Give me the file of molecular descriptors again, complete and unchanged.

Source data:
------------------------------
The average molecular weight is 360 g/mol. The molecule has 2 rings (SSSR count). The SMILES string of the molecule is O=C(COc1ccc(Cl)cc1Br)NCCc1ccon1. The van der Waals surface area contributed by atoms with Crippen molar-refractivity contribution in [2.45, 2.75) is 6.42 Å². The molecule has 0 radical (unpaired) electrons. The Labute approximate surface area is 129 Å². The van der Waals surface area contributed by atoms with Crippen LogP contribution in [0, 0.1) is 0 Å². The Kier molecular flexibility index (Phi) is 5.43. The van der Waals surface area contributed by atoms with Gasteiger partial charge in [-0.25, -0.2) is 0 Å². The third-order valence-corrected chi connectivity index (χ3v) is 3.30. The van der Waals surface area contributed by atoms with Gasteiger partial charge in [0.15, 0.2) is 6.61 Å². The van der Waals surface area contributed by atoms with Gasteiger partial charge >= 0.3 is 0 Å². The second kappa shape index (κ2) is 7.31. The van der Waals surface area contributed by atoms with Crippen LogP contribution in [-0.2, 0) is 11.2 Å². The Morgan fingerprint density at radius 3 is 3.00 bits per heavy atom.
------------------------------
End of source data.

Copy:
The average molecular weight is 360 g/mol. The molecule has 2 rings (SSSR count). The SMILES string of the molecule is O=C(COc1ccc(Cl)cc1Br)NCCc1ccon1. The van der Waals surface area contributed by atoms with Crippen molar-refractivity contribution in [2.45, 2.75) is 6.42 Å². The molecule has 0 radical (unpaired) electrons. The Labute approximate surface area is 129 Å². The van der Waals surface area contributed by atoms with Crippen LogP contribution in [0, 0.1) is 0 Å². The Kier molecular flexibility index (Phi) is 5.43. The van der Waals surface area contributed by atoms with Gasteiger partial charge in [-0.25, -0.2) is 0 Å². The third-order valence-corrected chi connectivity index (χ3v) is 3.30. The van der Waals surface area contributed by atoms with Gasteiger partial charge in [0.15, 0.2) is 6.61 Å². The van der Waals surface area contributed by atoms with Gasteiger partial charge >= 0.3 is 0 Å². The second kappa shape index (κ2) is 7.31. The van der Waals surface area contributed by atoms with Crippen LogP contribution in [-0.2, 0) is 11.2 Å². The Morgan fingerprint density at radius 3 is 3.00 bits per heavy atom.